Smilla's Sense of Snow
Screenplay : Ann Biderman (based on the novel by Peter Hoeg)
MPAA Rating : R
Year of Release : 1997
Stars : Julia Ormond (Smilla Jaspersen), Gabriel Byrne (The Mechanic), Richard Harris (Tork Hviid), Vanessa Redgrave (Elsa Lubing), Robert Loggia (Moritz Jaspersen), Jim Broadbent (Lagermann), Mario Adorf (Sigmund Lukas), Bob Peck (Ravn), Tom Wilkinson (Dr. Loyen)
"Smilla's Sense of Snow" is just over two hours long, and for the first hour and a half it is a frustrating, yet intriguing piece of cinema. It develops characters that are interesting, if not always appealing, and spins a fascinating murder-mystery around the death of a six-year-old boy.
And then, just when we think we may be viewing a strange masterpiece, it completely falls apart in the last half-hour. The solution to the mystery is not only appalling in its sheer silliness, but insulting in the fact that it deflates the earlier development of the story, which had been finely tuned and absorbing. It turns out that the film's heroine solves the majority of the mystery by luckily stumbling upon a pair of videotapes that conveniently explain exactly what she needs to know, and nothing more. It's like a variation on the oft-played scene where the killer explains all his motives to the hero before dying, except this time the killer did it all in front of a camcorder.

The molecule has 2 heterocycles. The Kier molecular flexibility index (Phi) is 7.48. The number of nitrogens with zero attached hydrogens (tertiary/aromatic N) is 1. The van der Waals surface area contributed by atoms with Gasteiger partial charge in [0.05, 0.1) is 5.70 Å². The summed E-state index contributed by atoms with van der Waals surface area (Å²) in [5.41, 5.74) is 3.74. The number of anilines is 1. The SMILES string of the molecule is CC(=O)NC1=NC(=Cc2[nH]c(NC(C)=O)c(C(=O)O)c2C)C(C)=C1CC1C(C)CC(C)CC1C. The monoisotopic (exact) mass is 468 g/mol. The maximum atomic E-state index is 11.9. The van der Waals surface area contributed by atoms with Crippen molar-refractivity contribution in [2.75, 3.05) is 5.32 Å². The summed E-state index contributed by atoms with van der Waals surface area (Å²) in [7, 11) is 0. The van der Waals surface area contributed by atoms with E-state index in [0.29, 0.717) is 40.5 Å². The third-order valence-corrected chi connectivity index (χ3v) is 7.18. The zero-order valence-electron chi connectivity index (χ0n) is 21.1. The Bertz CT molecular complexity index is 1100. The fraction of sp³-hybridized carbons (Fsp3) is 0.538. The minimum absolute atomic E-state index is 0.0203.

The film's heroine (or should I say, anti-heroine?) is Smilla Jaspersen (Julia Ormond), a mathematician just as cold and icy as the title would suggest. She is the daughter of an American father (Robert Loggia) and a native Greenlander mother. After her mother died when she was a girl, Smilla's father uprooted her from her native homeland and moved her to Copenhagen, the capital of Denmark. Apparently, tearing her from her roots has deeply wounded her, because Smilla is incapable of feeling secure and developing relationships with other people. Instead, she buries herself in study and research, learning everything there is to know about the intricacies of ice and snow.
The only person she does form a bond with is six-year-old Isaiah (Clipper Miano), also a native of Greenland, who lives in her apartment building. His mother is a sympathetic drunk who sometimes lacks in her motherly duties, so it is often up to Smilla to take care of him. One day, she returns home to find that Isaiah was playing on the roof of the building and fell to his death. However, Smilla knows that Isaiah was afraid of heights, and when she goes to the roof and observes his footprints in the snow, she immediately realizes that something is amiss. She becomes convinced that Isaiah was murdered, and because she had such a strong bond with him, she is determined to solve the mystery.
As the movie progresses, she becomes involved with a man in her apartment building (Gabriel Byrne) who discovered Isaiah's body. Known only as The Mechanic, Byrne's character professes to have loved the child as well, and he wants to help Smilla find out who was behind his murder. Not being much of a people-person, Smilla at first refuses his help, but eventually he gets through to her. The only problem is that Byrne's character is not entirely trustworthy, and he has a sneaky way of showing at unexpected times, and then explaining it away by saying he was simply following her.